One-on-One Meeting Guide: James Stanier (SVP of Engineering, Brandwatch)
Avoid the rookie mistakes engineering managers and engineering leaders make at running one-on-one meetings. James Stanier, SVP of Engineering at Brandwatch, and author of "Become an Effective Software Engineering Manager" will teach you how to handle one-on-ones with both introverts, and people who complain all the time, along with many more tips and tricks.
The raffle is closed.
In this interview we're covering:
The goal of a one on one meeting
The ideal frequency of one on one meetings
One on one preparation tips for engineering managers
Handling challenging personalities
Documenting your one on ones
Critical feedback at one on ones
Common mistakes of engineering managers
Walking versus sitting one on ones
One on one meeting with a new team member
One on one meetings questions and topics
Doing one on ones with individual contributors vs managers
Preparing engineering managers to run one on ones
How direct reports should prepare for one on ones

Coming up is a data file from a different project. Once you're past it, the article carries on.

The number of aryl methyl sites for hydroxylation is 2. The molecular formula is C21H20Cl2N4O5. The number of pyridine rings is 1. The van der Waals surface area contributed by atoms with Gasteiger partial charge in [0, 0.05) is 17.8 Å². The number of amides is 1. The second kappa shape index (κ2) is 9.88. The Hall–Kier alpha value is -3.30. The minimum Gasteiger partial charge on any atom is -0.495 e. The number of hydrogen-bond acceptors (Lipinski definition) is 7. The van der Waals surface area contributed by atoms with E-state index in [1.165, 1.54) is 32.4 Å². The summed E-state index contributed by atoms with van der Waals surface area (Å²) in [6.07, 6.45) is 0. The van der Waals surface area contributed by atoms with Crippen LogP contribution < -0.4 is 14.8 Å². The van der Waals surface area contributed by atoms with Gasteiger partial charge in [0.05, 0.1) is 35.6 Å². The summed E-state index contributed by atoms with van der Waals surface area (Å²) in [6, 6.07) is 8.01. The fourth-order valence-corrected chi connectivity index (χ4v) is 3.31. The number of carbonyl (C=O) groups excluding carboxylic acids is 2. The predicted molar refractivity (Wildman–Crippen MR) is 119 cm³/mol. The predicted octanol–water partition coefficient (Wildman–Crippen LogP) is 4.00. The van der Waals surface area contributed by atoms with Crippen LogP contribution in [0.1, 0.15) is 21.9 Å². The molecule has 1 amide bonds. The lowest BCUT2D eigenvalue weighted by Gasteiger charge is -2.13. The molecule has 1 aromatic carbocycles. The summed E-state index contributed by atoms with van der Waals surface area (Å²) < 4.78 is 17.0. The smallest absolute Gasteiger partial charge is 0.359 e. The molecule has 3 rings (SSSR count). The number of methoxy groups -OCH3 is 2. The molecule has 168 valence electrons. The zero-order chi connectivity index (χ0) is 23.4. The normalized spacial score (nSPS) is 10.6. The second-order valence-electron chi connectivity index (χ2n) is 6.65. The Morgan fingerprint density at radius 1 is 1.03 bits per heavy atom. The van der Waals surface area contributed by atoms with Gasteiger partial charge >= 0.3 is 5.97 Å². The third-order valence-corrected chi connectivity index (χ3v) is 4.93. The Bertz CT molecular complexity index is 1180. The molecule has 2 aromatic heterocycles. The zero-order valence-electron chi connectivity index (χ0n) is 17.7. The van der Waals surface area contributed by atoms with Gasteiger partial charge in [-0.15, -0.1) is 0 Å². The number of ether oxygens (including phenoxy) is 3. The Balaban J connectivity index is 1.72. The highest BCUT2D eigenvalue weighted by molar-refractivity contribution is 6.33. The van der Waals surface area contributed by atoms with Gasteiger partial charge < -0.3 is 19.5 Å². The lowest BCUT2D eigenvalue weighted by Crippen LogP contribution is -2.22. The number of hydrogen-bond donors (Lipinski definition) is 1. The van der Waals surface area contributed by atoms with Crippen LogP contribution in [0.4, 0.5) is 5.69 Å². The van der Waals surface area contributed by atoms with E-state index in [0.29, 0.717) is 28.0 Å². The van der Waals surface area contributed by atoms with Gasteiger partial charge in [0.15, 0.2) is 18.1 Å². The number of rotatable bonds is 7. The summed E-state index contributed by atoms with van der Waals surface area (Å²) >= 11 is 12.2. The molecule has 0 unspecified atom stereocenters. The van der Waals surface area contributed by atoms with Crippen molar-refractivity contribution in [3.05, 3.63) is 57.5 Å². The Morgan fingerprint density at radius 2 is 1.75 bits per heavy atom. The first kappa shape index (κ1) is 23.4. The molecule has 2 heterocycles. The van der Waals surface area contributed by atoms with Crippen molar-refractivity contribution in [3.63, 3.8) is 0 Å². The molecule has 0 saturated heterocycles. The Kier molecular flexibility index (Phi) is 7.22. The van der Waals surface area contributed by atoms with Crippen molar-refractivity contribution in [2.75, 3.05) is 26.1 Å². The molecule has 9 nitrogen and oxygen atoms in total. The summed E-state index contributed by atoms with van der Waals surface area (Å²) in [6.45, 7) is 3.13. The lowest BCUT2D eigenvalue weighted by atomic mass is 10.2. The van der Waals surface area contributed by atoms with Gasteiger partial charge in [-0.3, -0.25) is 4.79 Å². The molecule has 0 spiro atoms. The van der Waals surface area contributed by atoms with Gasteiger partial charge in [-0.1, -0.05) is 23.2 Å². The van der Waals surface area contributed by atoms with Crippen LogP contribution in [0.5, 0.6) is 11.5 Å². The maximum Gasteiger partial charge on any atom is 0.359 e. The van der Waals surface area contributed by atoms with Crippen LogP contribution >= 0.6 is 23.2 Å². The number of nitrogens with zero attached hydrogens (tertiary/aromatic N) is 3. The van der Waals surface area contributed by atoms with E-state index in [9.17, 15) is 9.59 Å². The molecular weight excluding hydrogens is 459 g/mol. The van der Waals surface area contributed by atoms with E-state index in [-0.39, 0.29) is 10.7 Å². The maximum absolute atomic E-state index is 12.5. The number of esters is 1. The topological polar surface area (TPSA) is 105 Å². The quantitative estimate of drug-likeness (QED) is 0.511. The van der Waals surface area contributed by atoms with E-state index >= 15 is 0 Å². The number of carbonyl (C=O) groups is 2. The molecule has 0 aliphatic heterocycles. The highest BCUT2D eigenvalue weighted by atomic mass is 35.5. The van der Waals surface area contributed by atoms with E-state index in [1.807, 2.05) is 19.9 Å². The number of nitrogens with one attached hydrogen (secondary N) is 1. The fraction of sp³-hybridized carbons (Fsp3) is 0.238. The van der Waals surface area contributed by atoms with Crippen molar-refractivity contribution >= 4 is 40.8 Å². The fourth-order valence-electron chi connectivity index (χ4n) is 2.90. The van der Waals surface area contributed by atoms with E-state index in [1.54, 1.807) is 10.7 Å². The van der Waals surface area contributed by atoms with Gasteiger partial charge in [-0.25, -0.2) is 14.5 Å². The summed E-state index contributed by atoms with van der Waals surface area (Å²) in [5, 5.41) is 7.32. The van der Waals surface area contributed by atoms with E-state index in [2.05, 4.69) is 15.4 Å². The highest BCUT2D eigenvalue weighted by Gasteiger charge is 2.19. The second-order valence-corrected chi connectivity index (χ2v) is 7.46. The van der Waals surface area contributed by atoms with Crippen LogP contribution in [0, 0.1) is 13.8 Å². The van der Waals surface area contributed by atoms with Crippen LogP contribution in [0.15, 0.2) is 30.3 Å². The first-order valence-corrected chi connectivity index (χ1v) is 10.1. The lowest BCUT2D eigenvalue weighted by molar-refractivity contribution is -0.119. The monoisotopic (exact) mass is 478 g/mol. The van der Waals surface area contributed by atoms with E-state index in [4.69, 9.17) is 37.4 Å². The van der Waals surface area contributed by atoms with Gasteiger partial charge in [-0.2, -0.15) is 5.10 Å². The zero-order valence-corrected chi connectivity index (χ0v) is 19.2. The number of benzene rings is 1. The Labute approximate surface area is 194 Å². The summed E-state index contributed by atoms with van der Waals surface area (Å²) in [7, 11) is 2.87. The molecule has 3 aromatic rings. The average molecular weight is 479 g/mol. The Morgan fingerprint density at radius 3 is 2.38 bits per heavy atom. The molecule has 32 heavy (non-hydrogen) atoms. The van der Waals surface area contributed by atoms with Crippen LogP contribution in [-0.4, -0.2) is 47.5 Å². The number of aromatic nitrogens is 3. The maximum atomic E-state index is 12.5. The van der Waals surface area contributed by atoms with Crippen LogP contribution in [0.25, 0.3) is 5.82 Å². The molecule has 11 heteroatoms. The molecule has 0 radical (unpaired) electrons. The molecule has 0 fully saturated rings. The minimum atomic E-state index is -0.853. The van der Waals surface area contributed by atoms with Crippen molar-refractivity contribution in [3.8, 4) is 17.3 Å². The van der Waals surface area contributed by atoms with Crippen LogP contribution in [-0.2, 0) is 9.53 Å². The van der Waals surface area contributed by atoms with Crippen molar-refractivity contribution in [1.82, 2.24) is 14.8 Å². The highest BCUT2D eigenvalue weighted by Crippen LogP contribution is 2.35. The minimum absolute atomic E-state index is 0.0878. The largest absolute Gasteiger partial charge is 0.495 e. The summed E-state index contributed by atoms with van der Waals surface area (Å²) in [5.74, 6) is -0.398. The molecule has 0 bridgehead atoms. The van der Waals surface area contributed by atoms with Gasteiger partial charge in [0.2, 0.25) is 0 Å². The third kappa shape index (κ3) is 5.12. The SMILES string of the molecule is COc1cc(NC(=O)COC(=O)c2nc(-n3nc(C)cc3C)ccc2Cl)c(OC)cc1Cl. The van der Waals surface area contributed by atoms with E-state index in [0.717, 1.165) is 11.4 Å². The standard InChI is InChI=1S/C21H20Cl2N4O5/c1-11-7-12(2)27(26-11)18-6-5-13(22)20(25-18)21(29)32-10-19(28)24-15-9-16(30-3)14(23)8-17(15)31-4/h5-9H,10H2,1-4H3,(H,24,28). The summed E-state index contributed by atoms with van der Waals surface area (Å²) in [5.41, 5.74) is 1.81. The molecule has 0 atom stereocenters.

Excerpt from the interview:
"Remember; venting to your manager is fine. Sometimes people get frustrated and need to blow off steam in a private setting. You should support this.
If it becomes a recurring thing though, it's your duty as a manager to turn this into constructive energy. In this situation, you rarely have anything to say; you're just listening to a frustrated person. Sometimes you try to turn the conversation in a positive direction, but they just vent more, and you end up getting frustrated yourself.
I’ve dealt with employees who were venting all the time. I’m a good listener, but it can backfire when I run into these people. The first time I had a team member doing this early in my management career, I had no idea what to do.